If you go online to mypyramid.gov, you'll be told how to find the right pyramid for you. I guess the new health guidelines only apply to people who use the Internet. Anyway, you have to answer questions about your caloric needs, and then you'll be guided to the pyramid that fits you. Trying to find the right pyramid is probably a healthy activity, because you won't be eating while you're spending all that energy trying to figure this thing out.
Those responsible for the "slightly overweight" research found that slightly overweight people may live longer than those of "normal" weight. Before you break out the pie and whipped cream, I should tell you that they may live longer, but they will probably not have a healthier life. Being overweight still leads to all kinds of serious medical problems. But that's the kind of hard truth that gets buried in the story. People who struggle with their weight are just going to concentrate on the "slightly overweight equals greater longevity" headline. This sounds a bit dangerous to me. It's going to lead to a lot of rationalizations like, "Give me another piece of cake. It's just going to add years to my life."
And what is "slightly overweight?" Five pounds? Ten pounds? My guess is it's going to turn out to be the exact weight that people who don't want to lose weight weigh.
If it becomes more desirable to be slightly overweight, there will be all kinds of cultural ramifications. Slightly overweight people will no longer be anxious about wearing a bathing suit. At the beach, those of "normal weight" will probably hear the snickering of those with bulging bellies on the next blanket. Pudgy people will become much more attractive as dates and potential marriage partners. And they will be especially motivated to have children, figuring that their genes will produce slightly overweight kids who will have a long, long life.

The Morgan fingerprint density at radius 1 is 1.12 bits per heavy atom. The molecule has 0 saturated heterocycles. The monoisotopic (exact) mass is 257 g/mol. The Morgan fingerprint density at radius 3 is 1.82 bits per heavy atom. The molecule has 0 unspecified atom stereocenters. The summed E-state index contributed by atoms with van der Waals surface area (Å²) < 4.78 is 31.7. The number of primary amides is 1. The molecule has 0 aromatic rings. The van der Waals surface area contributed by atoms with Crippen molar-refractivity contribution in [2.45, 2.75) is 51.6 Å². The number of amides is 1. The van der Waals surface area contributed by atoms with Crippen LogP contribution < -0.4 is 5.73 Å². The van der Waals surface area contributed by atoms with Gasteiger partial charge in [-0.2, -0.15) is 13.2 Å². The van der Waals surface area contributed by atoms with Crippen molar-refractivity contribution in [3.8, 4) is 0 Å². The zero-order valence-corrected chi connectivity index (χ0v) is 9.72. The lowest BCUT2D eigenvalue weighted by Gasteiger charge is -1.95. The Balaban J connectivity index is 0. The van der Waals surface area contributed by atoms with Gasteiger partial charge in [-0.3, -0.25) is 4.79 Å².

The other surprising nutritional statement is that it's possible to drink too much water. This applies mainly to athletes who over-hydrate themselves while exercising. However, I won't be surprised if the general public overreacts to this information by cutting down on their water. So, based on these recent studies, those health-conscious folks who always carry a bottle of water with them may start carrying a pack of Twinkies instead.
Since recommendations keep changing, many of us tend to ignore them. Fat is bad one year, fat is good the next. Carbohydrates are evil, carbohydrates are not so bad. Eggs are good for us, eggs aren't healthy. Red meat is a killer, red meat is healthy. Since all of this is supposed to be based on science, it seems like their pronouncements should be more definite. I know that rewiring a plugged-in lamp while standing in a puddle of water is dangerous today, and it will be dangerous in 50 years. But who knows what nutritionists are going to say is a healthy diet 50 years from now? Maybe only the "slightly overweight" will be around to find out.
Lloyd Garver has written for many television shows, ranging from "Sesame Street" to "Family Ties" to "Frasier." He has also read many books, some of them in hardcover.
By Lloyd Garver